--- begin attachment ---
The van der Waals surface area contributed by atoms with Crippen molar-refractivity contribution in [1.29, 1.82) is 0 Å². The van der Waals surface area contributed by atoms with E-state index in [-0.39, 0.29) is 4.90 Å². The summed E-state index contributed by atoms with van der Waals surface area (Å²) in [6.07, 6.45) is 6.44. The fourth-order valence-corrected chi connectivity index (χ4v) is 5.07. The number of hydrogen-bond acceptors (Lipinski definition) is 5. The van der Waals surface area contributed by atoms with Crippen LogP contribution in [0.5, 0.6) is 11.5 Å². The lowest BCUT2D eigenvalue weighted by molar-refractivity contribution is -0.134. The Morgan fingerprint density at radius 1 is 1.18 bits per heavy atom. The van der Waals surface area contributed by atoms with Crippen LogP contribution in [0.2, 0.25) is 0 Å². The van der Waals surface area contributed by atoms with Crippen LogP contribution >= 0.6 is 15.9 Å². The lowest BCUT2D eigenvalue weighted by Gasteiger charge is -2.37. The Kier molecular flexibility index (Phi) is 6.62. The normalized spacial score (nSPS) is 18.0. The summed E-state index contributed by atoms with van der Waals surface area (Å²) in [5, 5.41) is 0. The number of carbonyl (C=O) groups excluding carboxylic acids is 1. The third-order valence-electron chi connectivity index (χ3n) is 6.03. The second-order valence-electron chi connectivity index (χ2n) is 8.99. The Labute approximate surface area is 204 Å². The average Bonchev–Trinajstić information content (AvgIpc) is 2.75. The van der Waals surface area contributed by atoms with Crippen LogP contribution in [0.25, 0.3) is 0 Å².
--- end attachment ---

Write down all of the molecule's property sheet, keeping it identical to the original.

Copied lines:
The van der Waals surface area contributed by atoms with Crippen molar-refractivity contribution in [1.29, 1.82) is 0 Å². The van der Waals surface area contributed by atoms with E-state index in [-0.39, 0.29) is 4.90 Å². The summed E-state index contributed by atoms with van der Waals surface area (Å²) in [6.07, 6.45) is 6.44. The fourth-order valence-corrected chi connectivity index (χ4v) is 5.07. The number of hydrogen-bond acceptors (Lipinski definition) is 5. The van der Waals surface area contributed by atoms with Crippen LogP contribution in [0.5, 0.6) is 11.5 Å². The lowest BCUT2D eigenvalue weighted by molar-refractivity contribution is -0.134. The Morgan fingerprint density at radius 1 is 1.18 bits per heavy atom. The van der Waals surface area contributed by atoms with Crippen LogP contribution in [0.2, 0.25) is 0 Å². The van der Waals surface area contributed by atoms with Crippen LogP contribution >= 0.6 is 15.9 Å². The lowest BCUT2D eigenvalue weighted by Gasteiger charge is -2.37. The Kier molecular flexibility index (Phi) is 6.62. The normalized spacial score (nSPS) is 18.0. The summed E-state index contributed by atoms with van der Waals surface area (Å²) in [5, 5.41) is 0. The number of carbonyl (C=O) groups excluding carboxylic acids is 1. The third-order valence-electron chi connectivity index (χ3n) is 6.03. The second-order valence-electron chi connectivity index (χ2n) is 8.99. The Labute approximate surface area is 204 Å². The average Bonchev–Trinajstić information content (AvgIpc) is 2.75. The van der Waals surface area contributed by atoms with Crippen LogP contribution in [0.25, 0.3) is 0 Å².